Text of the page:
Deciding to go freelance is the easy part.
But where does one start, exactly?
As with many overwhelming experiences, it gets easier if you break it down. Take it step by step, starting with these five basic things every freelancer should lay down for a smoother work process.
- Get Your Papers in Order
Being a freelancer means you’re not only your own boss you’re also your own employee, janitor, accounts manager, payroll officer, HR, and administrative officer. The last, especially, means paperwork. This includes a standard cost estimate (AKA a bill), a contract, and a statement of work (which itemizes everything you will be doing for the client). The latter two are largely for your protection that way, if a client starts adding on to your workload, you can always pull up the signed agreement (don’t start work without one!) and explain what the extra work will cost.
- Pick your Price
There isn’t a freelancer alive who hasn’t struggled with the question of How much should I charge? Go too high and customers will label you too expensive; go too low and you end up short-changing yourself. What might help: ask friends in the industry what the market rates are like for someone with your years of experience (also consider where the work is coming from, since the rate may be different if the client is from another country). If asked what your hourly rate is, try this formula from consultant Caron Beesley: Divide your former salary by 52 (work weeks); then divide that number by 40 (the number of work hours in a week). Then mark it up 25-30. That markup includes any administrative costs (overhead costs like computer maintenance, workspace rental, etc.) or taxes you have to pay.
- Prepare an Elevator Pitch
As your own accounts manager, you have to be ready to present your services anytime, anywhere ideally in an elevator pitch, so called because you should be able to sell an idea in the span of an elevator ride. Arm yourself with this and then let your family and friends know: Oh, you know So-and-so Bank? I did their new logo. Word of mouth is still the best marketing out there, and if you give your network a snappy, quick-recall statement about what you do, they can repeat it as needed to other people who might need your help.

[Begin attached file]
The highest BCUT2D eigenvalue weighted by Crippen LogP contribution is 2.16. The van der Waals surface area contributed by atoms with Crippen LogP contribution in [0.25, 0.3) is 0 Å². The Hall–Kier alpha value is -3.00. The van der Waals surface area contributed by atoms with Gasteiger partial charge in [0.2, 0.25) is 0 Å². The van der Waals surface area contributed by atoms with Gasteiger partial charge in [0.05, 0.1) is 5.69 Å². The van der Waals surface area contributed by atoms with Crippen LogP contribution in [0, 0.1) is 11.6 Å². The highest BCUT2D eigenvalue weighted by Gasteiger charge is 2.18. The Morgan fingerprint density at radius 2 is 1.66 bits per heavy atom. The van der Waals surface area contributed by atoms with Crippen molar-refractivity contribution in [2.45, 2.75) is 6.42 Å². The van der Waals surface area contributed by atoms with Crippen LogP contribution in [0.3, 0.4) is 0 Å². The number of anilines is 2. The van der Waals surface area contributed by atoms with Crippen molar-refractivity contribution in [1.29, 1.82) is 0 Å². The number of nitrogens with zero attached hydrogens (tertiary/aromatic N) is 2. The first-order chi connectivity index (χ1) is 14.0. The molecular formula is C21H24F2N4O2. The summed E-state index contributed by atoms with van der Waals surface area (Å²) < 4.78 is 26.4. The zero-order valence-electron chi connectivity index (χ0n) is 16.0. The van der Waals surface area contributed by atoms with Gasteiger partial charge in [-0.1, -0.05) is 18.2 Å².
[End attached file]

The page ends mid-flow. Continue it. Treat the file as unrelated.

- Beef Up Your Online Presence
To begin with, Google yourself and see what turns up, since that’s the first thing most prospective clients will do. (Hopefully you have no drunken Ibiza party photos floating about.) You will need a LinkedIn profile with an appropriate profile picture, if you don’t already have one. If you work in a creative field, especially graphic design, you may want to consider setting up a portfolio page with your best work on a site like Behance it’s easier to send prospective clients a link than struggle with bandwidth over a giant file.
- Find Your Spot
You need a work space, of course. The first impulse is to decide to work at home which, if you have superhuman discipline; no interest in social media, and no children, might work. The second option might be to head to a coffee shop with laptop and giant headphones in tow however, the big risk here is that confidentiality goes out the window (not to mention that the constant nibbling takes away from your bottom line and goes, well, to your bottom). The latest solution is that of a virtual office that offers rentable workspaces. The professional feel of these spaces helps kick your productivity into high gear since your work life won’t be bleeding into your home life; with the added bonus of private meeting rooms. That way you can be sure your best work isn’t being live-tweeted and reblogged as you do it. The best part? You don’t have to worry about the maintenance, and overhead costs can be kept low since you only do it on an as-needed basis anyway.
The bottom line is that you will have to spend money to get money, and it will take a while to build your personal brand from scratch. But in the end, freelancing is an experience that will leave you much the wiser, and all the gladder for having embarked on this venture at all.